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A Lung Doctor Explains What to Know About Pfizer's Upcoming COVID Vaccine Booster Shots

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COVID 19 Vaccine 003


Dr. Mike Hansen breaks down how Pfizer's recently announced vaccine booster dose may help protect people against the Delta variant.

Pfizer recently announced that it is developing a booster dose of its Covid vaccine, with the specific intention of targeting the highly transmissible Delta variant. In a new video on his YouTube channel, pulmonary medicine and critical care specialist Mike Hansen, MD shares his thoughts on this news and breaks down the key facts of how the booster shot will work.

"The initial hope was that with these vaccines we'd reach herd immunity, and the pandemic would go away," he says. "Currently, only 48 percent of the population in the United States is vaccinated. That's nowhere near the threshold we need for herd immunity, which is around 80 percent. The hope was that with herd immunity, we could minimize the possibility of more dangerous variants developing, like the Delta variant. But now we are reaching the point where there's more and more variants popping up in people who aren't vaccinated. And because too many people are not vaccinated, we’re now facing the likelihood that these vaccines will not remain effective against these new variants."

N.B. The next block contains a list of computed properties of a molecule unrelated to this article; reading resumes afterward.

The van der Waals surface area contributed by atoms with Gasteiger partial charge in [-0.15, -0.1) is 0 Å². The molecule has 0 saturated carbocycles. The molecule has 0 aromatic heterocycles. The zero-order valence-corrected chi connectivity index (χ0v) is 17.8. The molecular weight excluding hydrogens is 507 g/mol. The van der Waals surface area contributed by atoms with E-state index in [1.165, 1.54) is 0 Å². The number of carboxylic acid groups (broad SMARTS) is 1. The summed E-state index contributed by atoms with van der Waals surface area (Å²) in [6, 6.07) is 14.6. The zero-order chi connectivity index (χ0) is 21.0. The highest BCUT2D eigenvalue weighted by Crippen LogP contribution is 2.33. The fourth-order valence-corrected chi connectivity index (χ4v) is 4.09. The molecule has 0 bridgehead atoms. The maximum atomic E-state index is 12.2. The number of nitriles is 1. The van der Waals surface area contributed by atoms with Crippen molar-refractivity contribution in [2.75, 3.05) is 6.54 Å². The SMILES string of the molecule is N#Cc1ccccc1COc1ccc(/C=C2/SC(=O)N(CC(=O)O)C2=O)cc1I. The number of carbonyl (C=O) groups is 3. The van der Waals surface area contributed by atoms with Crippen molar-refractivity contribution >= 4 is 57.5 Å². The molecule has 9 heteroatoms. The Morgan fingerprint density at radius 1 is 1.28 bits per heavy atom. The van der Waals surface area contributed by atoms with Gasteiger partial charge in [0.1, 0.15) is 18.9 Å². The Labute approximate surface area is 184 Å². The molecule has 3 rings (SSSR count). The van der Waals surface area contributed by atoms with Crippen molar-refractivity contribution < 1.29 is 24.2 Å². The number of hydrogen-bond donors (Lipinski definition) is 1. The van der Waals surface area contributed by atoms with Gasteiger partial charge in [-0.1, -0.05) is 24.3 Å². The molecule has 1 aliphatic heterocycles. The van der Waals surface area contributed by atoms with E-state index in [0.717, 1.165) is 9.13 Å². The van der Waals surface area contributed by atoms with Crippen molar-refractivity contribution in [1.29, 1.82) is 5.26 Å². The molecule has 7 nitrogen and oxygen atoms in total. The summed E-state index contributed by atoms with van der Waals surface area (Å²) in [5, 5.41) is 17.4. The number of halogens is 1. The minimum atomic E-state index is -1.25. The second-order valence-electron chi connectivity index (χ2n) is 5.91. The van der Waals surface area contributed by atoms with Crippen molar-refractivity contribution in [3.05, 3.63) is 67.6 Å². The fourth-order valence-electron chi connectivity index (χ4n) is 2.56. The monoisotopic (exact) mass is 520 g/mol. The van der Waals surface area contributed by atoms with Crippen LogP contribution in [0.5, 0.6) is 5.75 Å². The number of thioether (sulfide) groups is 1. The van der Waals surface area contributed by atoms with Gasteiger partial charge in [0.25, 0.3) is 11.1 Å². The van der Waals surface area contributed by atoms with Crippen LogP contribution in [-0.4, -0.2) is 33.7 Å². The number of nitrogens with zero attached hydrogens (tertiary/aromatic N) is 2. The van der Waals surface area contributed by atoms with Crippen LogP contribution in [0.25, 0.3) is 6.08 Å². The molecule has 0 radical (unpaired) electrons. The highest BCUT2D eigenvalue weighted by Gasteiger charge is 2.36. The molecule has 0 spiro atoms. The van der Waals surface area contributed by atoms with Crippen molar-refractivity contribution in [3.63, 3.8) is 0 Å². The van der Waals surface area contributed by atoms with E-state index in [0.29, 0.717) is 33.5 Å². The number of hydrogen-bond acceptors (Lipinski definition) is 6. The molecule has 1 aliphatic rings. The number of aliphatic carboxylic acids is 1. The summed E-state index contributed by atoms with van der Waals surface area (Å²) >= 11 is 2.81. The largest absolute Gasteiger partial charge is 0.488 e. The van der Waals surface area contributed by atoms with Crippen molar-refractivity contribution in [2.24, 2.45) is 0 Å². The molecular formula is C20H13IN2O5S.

This is where the booster shots come in. Researchers at Pfizer believe that a third dose, administered 6 to 12 months after the second dose, will have benefits in protecting individuals against older strains of the virus, as well as new ones like the Delta, Epsilon and Lambda variants. They report that this booster dose produces between 5 and 10 times as many neutralizing antibodies compared to the first 2 shots of the vaccine.

"With a third booster shot, it's going to make your immune system generate antibodies that specifically target these areas of mutation," Hansen explains. "Not only that, but with the current vaccines that we have, they're generating antibodies that only attack part of the spike protein, and not the entire spike protein, but with a third booster shot, it's going to help attack the entire spike protein."

He adds, however, that the medical community is currently waiting to see the results of these tests verified and published in a peer-reviewed journal, and that the FDA's Emergency Use Authorization is only a first step in approving this third booster shot.


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